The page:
In May, Johnson, 26, laid bare the extent of her knee injury. It wasn’t just torn cartilage. In her first crash—sustained while training for the Zauchensee races—she tore her ACL and had bucket-handle tear in her meniscus. For a number of reasons that she later wrote about in a long Instagram post in May, she told no one about her injury.
“These two injuries often mean people can’t walk, but not only did I walk I skied and planned to compete on them,” she explained in that May Instagram post. “I didn’t tell anyone. Not even my parents… I also didn’t want to tell anyone for fear that they might judge me. I didn’t want to have to defend my actions any more than I already had to to the doubts in my own head.”
When she crashed less than two weeks later in Cortina, she “blew apart the few things left in my knee,” she wrote. “I still had my bucket handle meniscus tear and my ACL was gone but I also put a landing strip through my cartilage and tore both meniscal roots in my right knee. Luckily all of those things were fixed in my surgery in February.”
After a series of serious injuries in the past few years, Johnson is all-too-familiar with rehab, and again, she focused on getting strong. At the end of July, Johnson passed the USST’s return to snow criteria (an athlete must be symmetrical and within 90 percent of their previous personal best to fully return to training and racing).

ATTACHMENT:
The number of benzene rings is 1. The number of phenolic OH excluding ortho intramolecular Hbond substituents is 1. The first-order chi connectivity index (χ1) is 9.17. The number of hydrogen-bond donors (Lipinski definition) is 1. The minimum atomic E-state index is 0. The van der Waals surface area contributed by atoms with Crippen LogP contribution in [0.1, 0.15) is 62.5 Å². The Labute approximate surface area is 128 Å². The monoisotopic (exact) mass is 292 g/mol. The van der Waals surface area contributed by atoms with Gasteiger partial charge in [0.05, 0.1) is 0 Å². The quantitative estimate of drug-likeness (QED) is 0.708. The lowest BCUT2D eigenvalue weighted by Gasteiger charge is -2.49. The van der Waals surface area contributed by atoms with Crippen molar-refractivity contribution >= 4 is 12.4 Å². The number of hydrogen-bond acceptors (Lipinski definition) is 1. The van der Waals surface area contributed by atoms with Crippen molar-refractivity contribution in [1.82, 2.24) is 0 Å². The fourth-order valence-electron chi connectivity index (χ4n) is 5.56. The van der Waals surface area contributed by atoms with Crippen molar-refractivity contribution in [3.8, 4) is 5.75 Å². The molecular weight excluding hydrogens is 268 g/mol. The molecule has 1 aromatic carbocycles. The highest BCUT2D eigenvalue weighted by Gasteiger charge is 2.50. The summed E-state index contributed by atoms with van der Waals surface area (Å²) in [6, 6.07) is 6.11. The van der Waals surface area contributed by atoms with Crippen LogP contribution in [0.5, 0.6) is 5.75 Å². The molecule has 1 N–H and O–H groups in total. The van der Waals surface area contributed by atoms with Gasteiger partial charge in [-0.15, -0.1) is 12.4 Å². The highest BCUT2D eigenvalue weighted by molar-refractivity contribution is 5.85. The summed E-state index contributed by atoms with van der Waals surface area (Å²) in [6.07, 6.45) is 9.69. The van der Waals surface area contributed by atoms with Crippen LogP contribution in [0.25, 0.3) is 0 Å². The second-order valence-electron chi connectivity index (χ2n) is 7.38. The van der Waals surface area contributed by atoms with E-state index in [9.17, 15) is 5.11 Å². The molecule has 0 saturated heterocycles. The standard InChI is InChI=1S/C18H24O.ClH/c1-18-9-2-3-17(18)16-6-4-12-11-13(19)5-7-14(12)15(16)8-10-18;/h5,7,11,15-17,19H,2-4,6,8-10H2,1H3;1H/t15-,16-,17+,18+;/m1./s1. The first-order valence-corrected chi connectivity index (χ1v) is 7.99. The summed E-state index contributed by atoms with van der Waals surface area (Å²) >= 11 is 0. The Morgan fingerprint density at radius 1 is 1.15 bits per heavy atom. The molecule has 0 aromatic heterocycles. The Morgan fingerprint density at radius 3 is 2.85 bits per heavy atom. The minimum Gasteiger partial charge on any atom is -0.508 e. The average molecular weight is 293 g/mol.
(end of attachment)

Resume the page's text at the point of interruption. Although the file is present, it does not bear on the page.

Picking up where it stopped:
Back in gates in early October, Johnson is looking forward to the season’s speed opener in early November where she hopes to add to her seven world cup podiums.
- Injury: Compound fracture, left leg
- Events: Giant slalom, slalom
- Projected race return: TBD, hopefully Killington World Cup on Nov. 26, 2022
O’Brien is also back on snow after her horrific crash in the 2022 Olympic GS. The 24-year-old tech skier opened last season with a ninth-place finish in the Sölden GS and was vying for a top-10 finish in her first Olympic GS when she crashed going around the final gates of the course, suffering a compound fracture in her lower left leg.